The life and times of Helena Blavatsky, the controversial religious guru who cofounded the Theosophical Society and kick-started the New Age movement. Recklessly brilliant, Helena Petrovna Blavatsky scandalized her 19th century world with a controversial new religion that tried to synthesize Eastern and Western philosophies. If her contemporaries saw her as a freak, a charlatan, and a snake oil salesman, she viewed herself as a special person born for great things. She firmly believed that it was her destiny to enlighten the world. Rebelliously breaking conventions, she was the antithesis of a pious religious leader. She cursed, smoked, overate, and needed to airbrush out certain inconvenient facts, like husbands, lovers, and a child. Marion Meade digs deep into Madame Blavatsky’s life from her birth in Russia among the aristocracy to a penniless exile in Europe, across the Atlantic to New York where she became the first Russian woman naturalized as an American citizen, and finally moving on to India where she established the international headquarters of the Theosophical Society in 1882. As she chased from continent to continent, she left in her aftermath a trail of enthralled followers and the ideas of Theosophy that endure to this day. While dismissed as a female messiah, her efforts laid the groundwork for the New Age movement, which sought to reconcile Eastern traditions with Western occultism. Her teachings entered the mainstream by creating new respect for the cultures and religions of the East—for Buddhism and Hinduism—and interest in meditation, yoga, gurus, and reincarnation. Madame Blavatsky was one of a kind. Here is her richly bizarre story told with compassion, insight, and an attempt to plumb the truth behind those astonishing accomplishments.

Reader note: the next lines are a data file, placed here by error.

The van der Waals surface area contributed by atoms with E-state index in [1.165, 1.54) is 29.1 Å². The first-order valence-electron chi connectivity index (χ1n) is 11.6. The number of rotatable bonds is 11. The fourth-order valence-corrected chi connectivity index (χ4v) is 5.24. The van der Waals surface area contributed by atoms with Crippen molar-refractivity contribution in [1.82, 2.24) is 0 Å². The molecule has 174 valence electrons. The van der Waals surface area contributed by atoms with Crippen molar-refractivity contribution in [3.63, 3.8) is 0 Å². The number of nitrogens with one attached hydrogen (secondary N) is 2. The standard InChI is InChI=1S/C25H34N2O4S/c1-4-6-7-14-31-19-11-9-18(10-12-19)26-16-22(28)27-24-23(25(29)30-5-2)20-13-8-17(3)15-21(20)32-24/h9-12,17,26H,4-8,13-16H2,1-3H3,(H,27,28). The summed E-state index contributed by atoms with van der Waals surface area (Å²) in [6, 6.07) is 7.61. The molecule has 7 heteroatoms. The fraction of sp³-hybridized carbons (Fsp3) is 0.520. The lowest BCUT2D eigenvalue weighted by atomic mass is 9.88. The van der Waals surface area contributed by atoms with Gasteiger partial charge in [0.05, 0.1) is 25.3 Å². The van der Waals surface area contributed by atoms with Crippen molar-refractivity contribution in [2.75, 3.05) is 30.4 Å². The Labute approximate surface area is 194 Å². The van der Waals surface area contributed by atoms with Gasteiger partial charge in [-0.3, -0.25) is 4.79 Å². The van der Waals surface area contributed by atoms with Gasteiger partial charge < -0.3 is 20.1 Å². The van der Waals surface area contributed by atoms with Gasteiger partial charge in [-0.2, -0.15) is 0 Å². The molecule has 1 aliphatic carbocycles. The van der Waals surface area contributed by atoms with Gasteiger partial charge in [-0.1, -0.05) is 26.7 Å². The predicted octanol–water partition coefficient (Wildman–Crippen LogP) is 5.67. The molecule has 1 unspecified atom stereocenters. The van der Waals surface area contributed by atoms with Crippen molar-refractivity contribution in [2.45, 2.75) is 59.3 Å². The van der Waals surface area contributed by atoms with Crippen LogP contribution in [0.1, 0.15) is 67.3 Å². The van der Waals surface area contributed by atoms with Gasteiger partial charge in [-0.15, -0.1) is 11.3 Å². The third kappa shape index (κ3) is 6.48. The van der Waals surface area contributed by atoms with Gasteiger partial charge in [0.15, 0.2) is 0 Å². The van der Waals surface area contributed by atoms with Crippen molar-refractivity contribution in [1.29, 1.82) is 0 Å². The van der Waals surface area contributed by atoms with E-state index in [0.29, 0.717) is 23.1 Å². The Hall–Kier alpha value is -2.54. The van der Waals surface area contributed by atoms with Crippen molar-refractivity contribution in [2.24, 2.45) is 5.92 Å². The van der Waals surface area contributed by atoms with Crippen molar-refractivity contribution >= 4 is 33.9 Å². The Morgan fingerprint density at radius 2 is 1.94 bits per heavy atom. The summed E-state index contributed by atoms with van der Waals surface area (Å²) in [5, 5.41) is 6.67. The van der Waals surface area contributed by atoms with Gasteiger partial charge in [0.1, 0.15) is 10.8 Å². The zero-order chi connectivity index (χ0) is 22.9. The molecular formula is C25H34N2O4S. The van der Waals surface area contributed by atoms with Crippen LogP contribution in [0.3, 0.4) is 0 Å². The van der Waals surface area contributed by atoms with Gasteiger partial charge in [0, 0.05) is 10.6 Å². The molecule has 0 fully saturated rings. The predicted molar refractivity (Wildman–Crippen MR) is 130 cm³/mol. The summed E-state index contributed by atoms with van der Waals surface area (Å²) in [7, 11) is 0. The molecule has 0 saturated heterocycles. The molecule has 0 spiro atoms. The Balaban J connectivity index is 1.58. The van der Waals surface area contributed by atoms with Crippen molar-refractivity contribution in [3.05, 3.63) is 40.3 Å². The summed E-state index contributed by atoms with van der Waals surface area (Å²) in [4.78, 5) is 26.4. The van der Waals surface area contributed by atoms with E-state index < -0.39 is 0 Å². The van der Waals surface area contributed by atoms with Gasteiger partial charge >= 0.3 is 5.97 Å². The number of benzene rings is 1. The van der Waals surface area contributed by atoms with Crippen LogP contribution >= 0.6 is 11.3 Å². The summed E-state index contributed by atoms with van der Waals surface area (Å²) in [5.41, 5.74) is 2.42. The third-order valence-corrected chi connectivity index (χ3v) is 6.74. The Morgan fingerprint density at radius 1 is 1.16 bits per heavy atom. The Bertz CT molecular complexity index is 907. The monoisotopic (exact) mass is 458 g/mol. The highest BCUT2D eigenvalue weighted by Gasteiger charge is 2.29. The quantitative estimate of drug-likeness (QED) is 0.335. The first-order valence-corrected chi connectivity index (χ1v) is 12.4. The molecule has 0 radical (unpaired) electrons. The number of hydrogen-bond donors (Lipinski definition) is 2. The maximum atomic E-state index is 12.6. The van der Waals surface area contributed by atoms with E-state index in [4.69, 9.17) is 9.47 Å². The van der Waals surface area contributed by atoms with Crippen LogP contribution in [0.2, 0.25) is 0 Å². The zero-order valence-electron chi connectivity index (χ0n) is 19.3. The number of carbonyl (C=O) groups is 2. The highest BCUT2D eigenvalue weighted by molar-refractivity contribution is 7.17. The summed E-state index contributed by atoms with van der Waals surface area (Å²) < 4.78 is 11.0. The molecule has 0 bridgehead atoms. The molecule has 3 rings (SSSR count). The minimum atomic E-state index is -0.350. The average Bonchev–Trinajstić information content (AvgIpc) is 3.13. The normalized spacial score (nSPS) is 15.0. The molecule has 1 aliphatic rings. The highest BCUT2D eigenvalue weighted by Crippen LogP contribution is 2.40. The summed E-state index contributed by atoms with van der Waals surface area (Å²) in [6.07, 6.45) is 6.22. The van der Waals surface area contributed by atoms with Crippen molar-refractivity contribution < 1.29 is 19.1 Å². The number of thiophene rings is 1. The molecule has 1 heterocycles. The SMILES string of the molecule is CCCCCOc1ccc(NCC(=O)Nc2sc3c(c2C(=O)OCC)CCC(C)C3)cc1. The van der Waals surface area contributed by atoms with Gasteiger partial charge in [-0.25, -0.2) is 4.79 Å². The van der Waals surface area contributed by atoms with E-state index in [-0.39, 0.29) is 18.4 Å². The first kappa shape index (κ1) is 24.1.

Kabbalah in America includes chapters from leading experts in a variety of fields and is the first-ever comprehensive treatment of the title subject from colonial times until the present. As the first of its kind, it will set the tone for all future scholarship on the subject.
Eastern Occultism has veiled for ages its profound pantheistic Unitarianism with the exuberance of an exoteric polytheism; Jewish Kabbalah, behind the screen of exoteric monotheism, produced a religion of sexual and phallic worship.
Erotica, Exotica, and the Great Dilemmas of Humanity
Author: Henri Dorra
Publisher: Univ of California Press
"Modern Gauguin studies—complex interpretations of the works based on the identification of the artist's sources in ancient sacred art from around the world—began in the early 1950s with the pioneering research of Bernard Dorival and Henri Dorra. The Symbolism of Paul Gauguin: Erotica, Exotica, and the Great Dilemmas of Humanity, Dorra's ultimate meditation on the art of Gauguin, constitutes a milestone in the history of Post-Impressionism."—Charles Stuckey is an independent scholar and consultant
The more than 50 articles, essays, and reviews collected here for the first time were published by James over a span of some 25 years. The record of a sustained interest in phenomena of a highly controversial nature, they make it amply clear that James's work in psychical research was not an eccentric hobby but a serious and sympathetic concern.
These messages are not only of historical significance, but address many issues confronting us today: the growth of psychism, our spiritual development, the need for brotherhood and altruism, and the role of theosophists and the Theosophical Society in the modern world. An essay by Kirby Van Mater provides the historical setting. Sketching important events from the founding of the Society to H P Blavatsky's death in 1891, it gives the reader a better understanding of the major currents affecting H P Blavatsky and her lifework.